Mrs Dalloway, Paperback
5 out of 5 (1 rating)


'Fear no more the heat of the sun.' Mrs Dalloway, Virginia Woolf's fourth novel, offers the reader an impression of a single June day in London in 1923. Clarissa Dalloway, the wife of a Conservative member of parliament, is preparing to give an evening party, while the shell-shocked Septimus Warren Smith hears the birds in Regent's Park chattering in Greek.

There seems to be nothing, except perhaps London, to link Clarissa and Septimus. She is middle-aged and prosperous, with a sheltered happy life behind her; Smith is young, poor, and driven to hatred of himself and the whole human race. Yet both share a terror of existence, and sense the pull of death.

The world of Mrs Dalloway is evoked in Woolf's famous stream of consciousness style, in a lyrical and haunting language which has made this, from its publication in 1925, one of her most popular novels.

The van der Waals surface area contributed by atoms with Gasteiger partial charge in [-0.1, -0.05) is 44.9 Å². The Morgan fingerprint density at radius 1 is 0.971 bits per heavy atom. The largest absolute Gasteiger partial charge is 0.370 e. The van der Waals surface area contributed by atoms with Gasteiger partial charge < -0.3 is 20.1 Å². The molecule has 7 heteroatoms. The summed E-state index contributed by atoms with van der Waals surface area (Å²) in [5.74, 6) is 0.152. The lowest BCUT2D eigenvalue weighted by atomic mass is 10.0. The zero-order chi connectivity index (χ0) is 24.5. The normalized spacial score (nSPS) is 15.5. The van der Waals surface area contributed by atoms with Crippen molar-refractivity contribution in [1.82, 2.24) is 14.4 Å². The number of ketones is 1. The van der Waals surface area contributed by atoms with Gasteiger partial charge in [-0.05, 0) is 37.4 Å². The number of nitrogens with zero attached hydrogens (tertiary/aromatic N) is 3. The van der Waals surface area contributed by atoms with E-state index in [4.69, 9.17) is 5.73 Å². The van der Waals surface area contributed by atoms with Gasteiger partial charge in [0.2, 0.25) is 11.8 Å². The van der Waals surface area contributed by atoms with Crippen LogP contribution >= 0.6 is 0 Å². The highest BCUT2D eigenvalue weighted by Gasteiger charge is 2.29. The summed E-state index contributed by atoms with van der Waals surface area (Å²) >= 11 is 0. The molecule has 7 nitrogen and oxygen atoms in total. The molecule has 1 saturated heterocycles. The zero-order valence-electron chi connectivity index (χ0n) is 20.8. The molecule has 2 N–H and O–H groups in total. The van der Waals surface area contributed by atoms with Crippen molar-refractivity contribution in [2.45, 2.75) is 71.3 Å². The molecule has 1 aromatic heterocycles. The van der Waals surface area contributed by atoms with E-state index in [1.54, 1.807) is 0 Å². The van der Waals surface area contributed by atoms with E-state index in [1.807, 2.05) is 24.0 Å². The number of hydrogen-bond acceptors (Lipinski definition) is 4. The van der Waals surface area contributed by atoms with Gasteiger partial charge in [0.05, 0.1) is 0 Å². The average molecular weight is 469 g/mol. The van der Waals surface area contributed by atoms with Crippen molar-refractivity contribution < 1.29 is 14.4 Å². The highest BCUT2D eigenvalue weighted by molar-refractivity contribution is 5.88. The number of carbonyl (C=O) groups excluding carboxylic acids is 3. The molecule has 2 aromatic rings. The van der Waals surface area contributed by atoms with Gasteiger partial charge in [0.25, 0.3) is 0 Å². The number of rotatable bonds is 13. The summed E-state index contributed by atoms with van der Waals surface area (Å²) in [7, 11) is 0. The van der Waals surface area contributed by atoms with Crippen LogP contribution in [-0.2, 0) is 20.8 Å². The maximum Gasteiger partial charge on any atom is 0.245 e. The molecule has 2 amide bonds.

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First off, I need to start by saying that my review could not possibly do justice to Mrs Dalloway. This was both a complex and beautiful novel. I've been meaning to read Virginia Woolf for quite a while now since I am particular to the classics. I didn't know what to expect when I picked up this book, but what I found here was a poetic and lyrical read. The book is told by an invisible narrator and as you read you get a glimpse into the thoughts of the characters within the story. It is a story about old regrets and old dreams. There are no chapter breaks and the book is a series of free flowing thoughts from one character to the next.The writing is disjointed, and though it was a short book, it's not one that can be read quickly. In Mrs Dalloway, we get a glimpse into a day in the life of Clarissa Dalloway, a middle-aged society woman, as she plans a party. The book takes place in June during post-World War I England. As Clarissa prepares for her party that will take place that night, she has flashbacks and memories of her past. She remembers her love affair with a woman named Sally. Her ex-beau Peter Walsh stops in for a visit and tells Clarissa he is in love with a married woman. She finds herself sad at this confession and wonders what would have been if she had married Peter herself. Peter is actually still in love with Clarissa and has many regrets about losing her.Another character in the story is Septimus Warren Smith, who is a severely depressed veteran and is contemplating suicide. Although Clarissa never meets him, he is a main character in the book and his depression is taking over his life. I did feel bad for Septimus and Woolf does an excellent job at getting the reader into his head, to really see what his illness makes him feel like. His thoughts are frightening and sad. I found him the most touching character in the story, I felt bad for Septimus. I think sadly enough, Woolf may have written a manic depressive so well, since she suffered from mental illness and ultimately committed suicide herself. The story all comes together in the end at Clarissa's party, where friends from her past and as well as her present are gathered at her home.I have to mention, the final lines in this book are among my favorite of any book I've read. Like I said, I really enjoyed Woolf's style of writing. I think Mrs Dalloway is a book to be read slowly and to be savored. I bought this book at a library sale for about 25cents. Don't you love when you find gems like that?

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